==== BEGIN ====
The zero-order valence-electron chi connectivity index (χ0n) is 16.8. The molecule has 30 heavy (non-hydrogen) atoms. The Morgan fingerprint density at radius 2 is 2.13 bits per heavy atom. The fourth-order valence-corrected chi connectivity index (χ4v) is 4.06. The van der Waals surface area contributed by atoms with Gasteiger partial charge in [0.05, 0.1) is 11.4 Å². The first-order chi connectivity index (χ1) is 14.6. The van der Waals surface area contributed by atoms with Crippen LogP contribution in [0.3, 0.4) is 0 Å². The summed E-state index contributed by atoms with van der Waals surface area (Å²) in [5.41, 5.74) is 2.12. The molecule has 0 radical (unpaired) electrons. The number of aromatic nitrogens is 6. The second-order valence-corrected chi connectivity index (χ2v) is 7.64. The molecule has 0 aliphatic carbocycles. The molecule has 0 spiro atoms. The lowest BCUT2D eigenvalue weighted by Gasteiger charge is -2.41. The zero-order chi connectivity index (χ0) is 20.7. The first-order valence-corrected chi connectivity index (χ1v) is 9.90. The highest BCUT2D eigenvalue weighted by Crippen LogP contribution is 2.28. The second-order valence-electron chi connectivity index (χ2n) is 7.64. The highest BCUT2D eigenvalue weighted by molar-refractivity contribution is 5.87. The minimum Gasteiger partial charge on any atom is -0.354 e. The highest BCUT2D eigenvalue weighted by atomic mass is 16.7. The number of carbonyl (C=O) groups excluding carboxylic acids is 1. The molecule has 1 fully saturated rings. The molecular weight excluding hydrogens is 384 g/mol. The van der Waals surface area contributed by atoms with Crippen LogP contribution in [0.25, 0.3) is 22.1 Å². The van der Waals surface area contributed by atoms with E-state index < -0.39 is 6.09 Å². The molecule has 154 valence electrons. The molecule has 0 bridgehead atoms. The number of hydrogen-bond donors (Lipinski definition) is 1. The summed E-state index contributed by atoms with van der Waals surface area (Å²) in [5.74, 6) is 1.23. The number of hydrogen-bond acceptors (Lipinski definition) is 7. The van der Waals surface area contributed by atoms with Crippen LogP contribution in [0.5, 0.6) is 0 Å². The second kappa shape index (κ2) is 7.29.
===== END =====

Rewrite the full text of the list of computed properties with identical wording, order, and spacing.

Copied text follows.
The zero-order valence-electron chi connectivity index (χ0n) is 16.8. The molecule has 30 heavy (non-hydrogen) atoms. The Morgan fingerprint density at radius 2 is 2.13 bits per heavy atom. The fourth-order valence-corrected chi connectivity index (χ4v) is 4.06. The van der Waals surface area contributed by atoms with Gasteiger partial charge in [0.05, 0.1) is 11.4 Å². The first-order chi connectivity index (χ1) is 14.6. The van der Waals surface area contributed by atoms with Crippen LogP contribution in [0.3, 0.4) is 0 Å². The summed E-state index contributed by atoms with van der Waals surface area (Å²) in [5.41, 5.74) is 2.12. The molecule has 0 radical (unpaired) electrons. The number of aromatic nitrogens is 6. The second-order valence-corrected chi connectivity index (χ2v) is 7.64. The molecule has 0 aliphatic carbocycles. The molecule has 0 spiro atoms. The lowest BCUT2D eigenvalue weighted by Gasteiger charge is -2.41. The zero-order chi connectivity index (χ0) is 20.7. The first-order valence-corrected chi connectivity index (χ1v) is 9.90. The highest BCUT2D eigenvalue weighted by Crippen LogP contribution is 2.28. The second-order valence-electron chi connectivity index (χ2n) is 7.64. The highest BCUT2D eigenvalue weighted by molar-refractivity contribution is 5.87. The minimum Gasteiger partial charge on any atom is -0.354 e. The highest BCUT2D eigenvalue weighted by atomic mass is 16.7. The number of carbonyl (C=O) groups excluding carboxylic acids is 1. The molecule has 1 fully saturated rings. The molecular weight excluding hydrogens is 384 g/mol. The van der Waals surface area contributed by atoms with Crippen LogP contribution in [0.25, 0.3) is 22.1 Å². The van der Waals surface area contributed by atoms with E-state index < -0.39 is 6.09 Å². The molecule has 154 valence electrons. The molecule has 0 bridgehead atoms. The number of hydrogen-bond donors (Lipinski definition) is 1. The summed E-state index contributed by atoms with van der Waals surface area (Å²) in [5.74, 6) is 1.23. The number of hydrogen-bond acceptors (Lipinski definition) is 7. The van der Waals surface area contributed by atoms with Crippen LogP contribution in [0.5, 0.6) is 0 Å². The second kappa shape index (κ2) is 7.29.